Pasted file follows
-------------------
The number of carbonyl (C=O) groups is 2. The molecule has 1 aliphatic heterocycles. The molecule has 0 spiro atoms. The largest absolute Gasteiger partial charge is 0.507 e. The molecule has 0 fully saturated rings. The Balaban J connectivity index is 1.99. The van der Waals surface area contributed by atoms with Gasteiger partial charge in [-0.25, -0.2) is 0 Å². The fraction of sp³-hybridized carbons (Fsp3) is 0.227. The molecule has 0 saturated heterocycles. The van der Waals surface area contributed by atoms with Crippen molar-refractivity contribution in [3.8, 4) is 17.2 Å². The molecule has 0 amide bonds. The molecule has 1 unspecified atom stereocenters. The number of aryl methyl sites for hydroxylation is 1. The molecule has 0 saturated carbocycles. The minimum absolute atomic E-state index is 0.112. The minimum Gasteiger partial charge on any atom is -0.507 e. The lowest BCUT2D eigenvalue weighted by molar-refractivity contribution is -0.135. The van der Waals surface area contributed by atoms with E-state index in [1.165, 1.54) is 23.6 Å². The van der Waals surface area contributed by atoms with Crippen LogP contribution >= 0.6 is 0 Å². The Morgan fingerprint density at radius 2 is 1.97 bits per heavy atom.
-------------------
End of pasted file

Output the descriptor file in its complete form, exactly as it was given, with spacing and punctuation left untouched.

The number of carbonyl (C=O) groups is 2. The molecule has 1 aliphatic heterocycles. The molecule has 0 spiro atoms. The largest absolute Gasteiger partial charge is 0.507 e. The molecule has 0 fully saturated rings. The Balaban J connectivity index is 1.99. The van der Waals surface area contributed by atoms with Gasteiger partial charge in [-0.25, -0.2) is 0 Å². The fraction of sp³-hybridized carbons (Fsp3) is 0.227. The molecule has 0 saturated heterocycles. The van der Waals surface area contributed by atoms with Crippen molar-refractivity contribution in [3.8, 4) is 17.2 Å². The molecule has 0 amide bonds. The molecule has 1 unspecified atom stereocenters. The number of aryl methyl sites for hydroxylation is 1. The molecule has 0 saturated carbocycles. The minimum absolute atomic E-state index is 0.112. The minimum Gasteiger partial charge on any atom is -0.507 e. The lowest BCUT2D eigenvalue weighted by molar-refractivity contribution is -0.135. The van der Waals surface area contributed by atoms with E-state index in [1.165, 1.54) is 23.6 Å². The van der Waals surface area contributed by atoms with Crippen LogP contribution >= 0.6 is 0 Å². The Morgan fingerprint density at radius 2 is 1.97 bits per heavy atom.